Bellona offers Putin to fulfil his dreams

Publish date: December 21, 2000

Written by: Thomas Nilsen

Russian President Vladimir Putin has a dream to become environmentalist and ride a rubber boat to oppose a huge military vessel or industrial ship. Bellona offers help.

After one year in the presidential chair in the Kremlin, Vladimir Putin starts to think what he could do when his term expires. His face has become so known that another round as foreign intelligence officer is unlikely to succeed. Putin’s turn, to make a career as an environmental activist, surprised many who have followed the president’s agenda in Russia the last year.

Visiting Canada this week, Vladimir Putin expressed his long, and by most accounts, well-hidden admiration for environmentalists. In an interview with the Toronto Globe and Mail and Canadian TV, Putin said:

“I have often thought what I should do when my term expires. To be honest, I have always admired people who devoted their lives to environmental problems,” Putin said.

But the President is a man of action. He does not only admire the practical work by others, he wants to take part himself. Just like he did after being appointed the successor of Boris Yeltsin to head the Kremlin. First he took the pilot seat in a MiG fighter to show his greatness to the air force, thereafter he spent a night onboard a strategical nuclear submarine, the Karelia, in the sea outside Severomorsk, the home base for the Russian Northern Fleet, to honour the proud of the navy.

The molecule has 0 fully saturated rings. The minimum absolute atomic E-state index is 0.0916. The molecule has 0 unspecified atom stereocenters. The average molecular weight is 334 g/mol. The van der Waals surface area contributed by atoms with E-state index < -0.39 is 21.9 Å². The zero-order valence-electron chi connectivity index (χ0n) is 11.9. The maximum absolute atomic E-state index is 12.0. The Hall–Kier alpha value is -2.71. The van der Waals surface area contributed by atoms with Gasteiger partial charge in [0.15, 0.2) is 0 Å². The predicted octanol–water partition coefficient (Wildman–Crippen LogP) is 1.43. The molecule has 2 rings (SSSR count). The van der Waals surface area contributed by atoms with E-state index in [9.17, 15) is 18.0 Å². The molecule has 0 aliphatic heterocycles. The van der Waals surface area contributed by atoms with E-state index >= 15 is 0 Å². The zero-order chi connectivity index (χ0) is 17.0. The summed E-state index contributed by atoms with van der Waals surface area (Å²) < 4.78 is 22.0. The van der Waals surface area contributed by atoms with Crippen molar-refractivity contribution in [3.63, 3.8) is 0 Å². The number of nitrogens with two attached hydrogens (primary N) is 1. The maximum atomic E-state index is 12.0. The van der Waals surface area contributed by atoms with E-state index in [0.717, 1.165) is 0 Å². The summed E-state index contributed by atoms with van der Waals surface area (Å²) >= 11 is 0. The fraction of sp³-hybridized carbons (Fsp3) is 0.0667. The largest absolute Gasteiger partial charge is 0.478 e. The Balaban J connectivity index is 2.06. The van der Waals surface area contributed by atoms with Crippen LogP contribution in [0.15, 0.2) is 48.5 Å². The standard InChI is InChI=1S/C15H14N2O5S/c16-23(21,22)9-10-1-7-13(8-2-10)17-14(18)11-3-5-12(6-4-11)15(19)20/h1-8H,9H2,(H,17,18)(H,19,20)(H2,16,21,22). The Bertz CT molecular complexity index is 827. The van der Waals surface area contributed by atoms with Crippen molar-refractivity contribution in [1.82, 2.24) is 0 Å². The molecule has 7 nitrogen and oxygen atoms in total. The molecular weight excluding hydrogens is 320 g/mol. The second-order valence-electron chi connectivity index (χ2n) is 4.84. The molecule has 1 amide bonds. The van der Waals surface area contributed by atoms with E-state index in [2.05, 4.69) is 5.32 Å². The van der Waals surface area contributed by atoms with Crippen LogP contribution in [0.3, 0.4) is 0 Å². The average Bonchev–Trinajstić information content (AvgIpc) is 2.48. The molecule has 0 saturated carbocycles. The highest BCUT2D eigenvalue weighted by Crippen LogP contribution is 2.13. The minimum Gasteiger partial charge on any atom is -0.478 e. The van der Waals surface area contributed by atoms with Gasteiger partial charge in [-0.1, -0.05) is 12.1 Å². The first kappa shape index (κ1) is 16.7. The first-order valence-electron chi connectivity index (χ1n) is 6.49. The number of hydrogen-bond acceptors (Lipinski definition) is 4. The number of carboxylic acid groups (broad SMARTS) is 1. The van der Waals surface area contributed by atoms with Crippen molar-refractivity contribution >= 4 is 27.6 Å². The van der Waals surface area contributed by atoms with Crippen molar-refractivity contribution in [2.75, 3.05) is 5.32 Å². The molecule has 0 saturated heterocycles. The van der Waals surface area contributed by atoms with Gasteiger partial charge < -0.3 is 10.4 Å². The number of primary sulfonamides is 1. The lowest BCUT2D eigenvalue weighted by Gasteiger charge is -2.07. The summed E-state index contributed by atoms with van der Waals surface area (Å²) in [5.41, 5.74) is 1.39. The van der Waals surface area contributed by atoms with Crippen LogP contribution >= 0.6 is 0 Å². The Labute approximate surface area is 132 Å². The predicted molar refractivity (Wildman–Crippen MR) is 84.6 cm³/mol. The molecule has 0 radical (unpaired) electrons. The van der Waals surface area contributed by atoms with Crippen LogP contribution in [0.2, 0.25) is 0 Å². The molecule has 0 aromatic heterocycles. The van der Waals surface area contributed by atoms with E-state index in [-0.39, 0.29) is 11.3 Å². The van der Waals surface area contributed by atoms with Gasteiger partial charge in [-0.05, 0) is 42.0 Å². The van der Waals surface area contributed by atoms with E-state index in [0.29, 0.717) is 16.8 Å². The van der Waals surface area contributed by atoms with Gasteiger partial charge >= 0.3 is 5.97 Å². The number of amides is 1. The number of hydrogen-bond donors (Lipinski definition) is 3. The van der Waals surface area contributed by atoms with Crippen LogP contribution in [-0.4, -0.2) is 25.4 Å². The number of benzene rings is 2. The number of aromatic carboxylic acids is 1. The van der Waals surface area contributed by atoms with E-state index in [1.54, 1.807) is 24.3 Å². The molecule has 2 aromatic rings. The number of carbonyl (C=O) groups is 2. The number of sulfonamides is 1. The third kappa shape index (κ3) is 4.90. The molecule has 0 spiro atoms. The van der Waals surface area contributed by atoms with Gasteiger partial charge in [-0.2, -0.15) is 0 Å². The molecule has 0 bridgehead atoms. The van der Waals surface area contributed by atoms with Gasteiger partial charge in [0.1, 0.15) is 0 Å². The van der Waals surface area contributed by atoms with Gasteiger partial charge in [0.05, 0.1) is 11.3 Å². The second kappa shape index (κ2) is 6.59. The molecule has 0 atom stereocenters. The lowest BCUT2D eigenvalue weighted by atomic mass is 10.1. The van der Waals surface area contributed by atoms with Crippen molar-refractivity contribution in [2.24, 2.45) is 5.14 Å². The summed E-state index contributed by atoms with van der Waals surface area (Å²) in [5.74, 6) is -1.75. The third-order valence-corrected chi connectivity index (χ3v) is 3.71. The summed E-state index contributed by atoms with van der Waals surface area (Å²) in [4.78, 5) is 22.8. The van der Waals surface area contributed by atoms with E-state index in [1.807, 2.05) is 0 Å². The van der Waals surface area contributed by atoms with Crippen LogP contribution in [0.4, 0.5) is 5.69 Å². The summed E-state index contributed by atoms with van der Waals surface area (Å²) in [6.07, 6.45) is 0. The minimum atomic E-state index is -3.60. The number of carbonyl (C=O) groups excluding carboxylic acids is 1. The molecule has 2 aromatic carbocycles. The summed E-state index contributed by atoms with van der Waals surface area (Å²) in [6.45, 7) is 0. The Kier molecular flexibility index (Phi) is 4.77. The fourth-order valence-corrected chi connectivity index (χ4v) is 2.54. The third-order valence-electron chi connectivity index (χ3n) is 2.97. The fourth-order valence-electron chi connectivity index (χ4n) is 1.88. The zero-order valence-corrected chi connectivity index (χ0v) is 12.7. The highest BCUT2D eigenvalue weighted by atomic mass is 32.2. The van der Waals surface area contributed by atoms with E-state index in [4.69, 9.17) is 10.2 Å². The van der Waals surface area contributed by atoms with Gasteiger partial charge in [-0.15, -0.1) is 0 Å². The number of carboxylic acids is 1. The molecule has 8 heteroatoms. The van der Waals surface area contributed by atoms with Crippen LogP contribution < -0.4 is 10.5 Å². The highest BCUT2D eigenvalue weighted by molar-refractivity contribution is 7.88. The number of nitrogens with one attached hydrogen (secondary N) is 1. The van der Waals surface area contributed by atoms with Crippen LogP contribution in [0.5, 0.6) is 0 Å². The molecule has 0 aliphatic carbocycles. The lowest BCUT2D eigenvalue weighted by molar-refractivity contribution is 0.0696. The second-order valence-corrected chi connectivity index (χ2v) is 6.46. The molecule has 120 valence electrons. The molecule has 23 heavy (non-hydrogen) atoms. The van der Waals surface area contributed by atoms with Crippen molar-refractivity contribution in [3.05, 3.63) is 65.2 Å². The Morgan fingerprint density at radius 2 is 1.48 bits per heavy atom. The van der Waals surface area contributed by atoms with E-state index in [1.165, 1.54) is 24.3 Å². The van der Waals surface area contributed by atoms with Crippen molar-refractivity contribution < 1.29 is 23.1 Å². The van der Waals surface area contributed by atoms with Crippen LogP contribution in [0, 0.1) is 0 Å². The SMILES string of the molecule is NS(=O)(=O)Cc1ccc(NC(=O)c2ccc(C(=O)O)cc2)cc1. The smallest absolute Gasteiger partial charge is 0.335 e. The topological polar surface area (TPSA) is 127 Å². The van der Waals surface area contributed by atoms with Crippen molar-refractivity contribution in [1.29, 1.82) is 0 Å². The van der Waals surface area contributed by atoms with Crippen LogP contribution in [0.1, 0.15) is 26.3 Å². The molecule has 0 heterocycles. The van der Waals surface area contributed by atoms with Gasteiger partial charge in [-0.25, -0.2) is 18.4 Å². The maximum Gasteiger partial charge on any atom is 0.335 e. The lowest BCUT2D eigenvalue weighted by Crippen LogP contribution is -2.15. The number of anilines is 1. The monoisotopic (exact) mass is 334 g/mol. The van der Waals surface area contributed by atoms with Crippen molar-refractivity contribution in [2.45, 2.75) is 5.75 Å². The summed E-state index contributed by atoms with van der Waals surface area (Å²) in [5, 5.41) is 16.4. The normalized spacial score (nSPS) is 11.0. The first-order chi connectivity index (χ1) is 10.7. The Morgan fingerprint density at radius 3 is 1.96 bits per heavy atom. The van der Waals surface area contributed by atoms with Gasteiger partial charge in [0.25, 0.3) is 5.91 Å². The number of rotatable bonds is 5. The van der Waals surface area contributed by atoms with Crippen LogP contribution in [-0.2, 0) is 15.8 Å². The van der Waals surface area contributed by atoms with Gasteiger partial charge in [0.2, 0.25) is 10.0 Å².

“I have watched with astonishment as a group of people on a little boat try to oppose a huge military or industrial ship. I must say this inspires only sympathy,” the Globe and Mail quoted him as saying.

If this quoting should be interpreted that Putin himself has changed, or that he might have got some new, creative media advisors, is still to be answered. Mainly because it is still difficult for environmentalists working in Russia to forget his words from the summer of 1999, when the Russian daily Komsomolskaya Pravda quoted Putin as saying:

“Most environmental groups work in Russia as cover-up for Western intelligence.”

Bellona takes, however, Putin on his words as environmentalist. In a letter to the Russian President today, Bellona offers Putin to join one of its rubber boats, in training or in action. Rubber boats have been with Bellona since the group started to work with industrial pollution in Norway back in 1986.

Bellona invites Putin to come to Norway to take a training ride on a rubber boat in the Oslo fjord, or, if it suits the President better, Bellona could also bring the boat to Murmansk where the weather at sea is more ruff.